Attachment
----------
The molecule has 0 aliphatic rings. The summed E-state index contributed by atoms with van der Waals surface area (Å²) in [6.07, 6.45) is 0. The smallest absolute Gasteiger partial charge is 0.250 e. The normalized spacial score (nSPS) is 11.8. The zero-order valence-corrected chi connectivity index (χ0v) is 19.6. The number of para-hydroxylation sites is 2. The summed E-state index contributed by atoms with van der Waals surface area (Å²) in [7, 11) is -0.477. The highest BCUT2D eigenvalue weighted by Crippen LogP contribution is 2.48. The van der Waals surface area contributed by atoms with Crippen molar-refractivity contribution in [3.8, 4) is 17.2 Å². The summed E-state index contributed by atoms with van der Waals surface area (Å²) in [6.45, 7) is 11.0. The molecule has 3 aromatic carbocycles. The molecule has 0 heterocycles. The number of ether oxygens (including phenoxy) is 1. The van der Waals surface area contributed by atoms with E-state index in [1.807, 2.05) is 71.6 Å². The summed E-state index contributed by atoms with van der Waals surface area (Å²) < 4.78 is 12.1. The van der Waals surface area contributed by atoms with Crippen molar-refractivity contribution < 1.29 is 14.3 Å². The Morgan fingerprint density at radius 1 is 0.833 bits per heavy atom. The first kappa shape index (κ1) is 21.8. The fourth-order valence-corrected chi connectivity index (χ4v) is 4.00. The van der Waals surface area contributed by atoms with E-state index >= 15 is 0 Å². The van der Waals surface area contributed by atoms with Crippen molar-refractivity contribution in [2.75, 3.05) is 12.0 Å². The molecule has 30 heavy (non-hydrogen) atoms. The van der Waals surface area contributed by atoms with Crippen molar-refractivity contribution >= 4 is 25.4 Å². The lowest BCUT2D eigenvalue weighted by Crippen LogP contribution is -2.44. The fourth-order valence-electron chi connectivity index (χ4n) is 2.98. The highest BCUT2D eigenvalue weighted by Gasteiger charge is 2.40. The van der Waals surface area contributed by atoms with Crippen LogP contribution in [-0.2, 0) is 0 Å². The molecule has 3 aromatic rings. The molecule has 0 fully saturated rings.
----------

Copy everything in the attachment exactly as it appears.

The molecule has 0 aliphatic rings. The summed E-state index contributed by atoms with van der Waals surface area (Å²) in [6.07, 6.45) is 0. The smallest absolute Gasteiger partial charge is 0.250 e. The normalized spacial score (nSPS) is 11.8. The zero-order valence-corrected chi connectivity index (χ0v) is 19.6. The number of para-hydroxylation sites is 2. The summed E-state index contributed by atoms with van der Waals surface area (Å²) in [7, 11) is -0.477. The highest BCUT2D eigenvalue weighted by Crippen LogP contribution is 2.48. The van der Waals surface area contributed by atoms with Crippen molar-refractivity contribution in [3.8, 4) is 17.2 Å². The summed E-state index contributed by atoms with van der Waals surface area (Å²) in [6.45, 7) is 11.0. The molecule has 3 aromatic carbocycles. The molecule has 0 heterocycles. The number of ether oxygens (including phenoxy) is 1. The van der Waals surface area contributed by atoms with E-state index in [1.807, 2.05) is 71.6 Å². The summed E-state index contributed by atoms with van der Waals surface area (Å²) < 4.78 is 12.1. The van der Waals surface area contributed by atoms with Crippen molar-refractivity contribution < 1.29 is 14.3 Å². The Morgan fingerprint density at radius 1 is 0.833 bits per heavy atom. The first kappa shape index (κ1) is 21.8. The fourth-order valence-corrected chi connectivity index (χ4v) is 4.00. The van der Waals surface area contributed by atoms with E-state index >= 15 is 0 Å². The van der Waals surface area contributed by atoms with Crippen molar-refractivity contribution in [2.75, 3.05) is 12.0 Å². The molecule has 30 heavy (non-hydrogen) atoms. The van der Waals surface area contributed by atoms with Crippen molar-refractivity contribution >= 4 is 25.4 Å². The lowest BCUT2D eigenvalue weighted by Crippen LogP contribution is -2.44. The fourth-order valence-electron chi connectivity index (χ4n) is 2.98. The highest BCUT2D eigenvalue weighted by Gasteiger charge is 2.40. The van der Waals surface area contributed by atoms with Crippen LogP contribution in [-0.2, 0) is 0 Å². The molecule has 3 aromatic rings. The molecule has 0 fully saturated rings.